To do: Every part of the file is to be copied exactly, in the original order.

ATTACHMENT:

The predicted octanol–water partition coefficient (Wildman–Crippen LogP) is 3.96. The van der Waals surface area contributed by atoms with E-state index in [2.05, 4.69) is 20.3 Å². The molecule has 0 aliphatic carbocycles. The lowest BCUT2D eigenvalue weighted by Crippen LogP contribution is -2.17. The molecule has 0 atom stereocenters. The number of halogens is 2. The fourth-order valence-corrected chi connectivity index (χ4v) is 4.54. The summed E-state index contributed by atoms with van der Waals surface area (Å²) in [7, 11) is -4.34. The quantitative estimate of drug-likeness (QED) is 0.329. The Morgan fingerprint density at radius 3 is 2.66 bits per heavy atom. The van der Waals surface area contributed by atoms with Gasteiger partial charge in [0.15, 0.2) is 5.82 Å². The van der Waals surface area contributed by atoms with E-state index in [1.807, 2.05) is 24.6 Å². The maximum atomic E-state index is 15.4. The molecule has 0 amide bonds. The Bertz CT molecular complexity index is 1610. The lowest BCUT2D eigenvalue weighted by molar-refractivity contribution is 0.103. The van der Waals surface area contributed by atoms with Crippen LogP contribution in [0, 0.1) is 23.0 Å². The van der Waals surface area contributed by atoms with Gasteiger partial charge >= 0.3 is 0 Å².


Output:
The predicted octanol–water partition coefficient (Wildman–Crippen LogP) is 3.96. The van der Waals surface area contributed by atoms with E-state index in [2.05, 4.69) is 20.3 Å². The molecule has 0 aliphatic carbocycles. The lowest BCUT2D eigenvalue weighted by Crippen LogP contribution is -2.17. The molecule has 0 atom stereocenters. The number of halogens is 2. The fourth-order valence-corrected chi connectivity index (χ4v) is 4.54. The summed E-state index contributed by atoms with van der Waals surface area (Å²) in [7, 11) is -4.34. The quantitative estimate of drug-likeness (QED) is 0.329. The Morgan fingerprint density at radius 3 is 2.66 bits per heavy atom. The van der Waals surface area contributed by atoms with Gasteiger partial charge in [0.15, 0.2) is 5.82 Å². The van der Waals surface area contributed by atoms with E-state index in [1.807, 2.05) is 24.6 Å². The maximum atomic E-state index is 15.4. The molecule has 0 amide bonds. The Bertz CT molecular complexity index is 1610. The lowest BCUT2D eigenvalue weighted by molar-refractivity contribution is 0.103. The van der Waals surface area contributed by atoms with Crippen LogP contribution in [0, 0.1) is 23.0 Å². The van der Waals surface area contributed by atoms with Gasteiger partial charge >= 0.3 is 0 Å².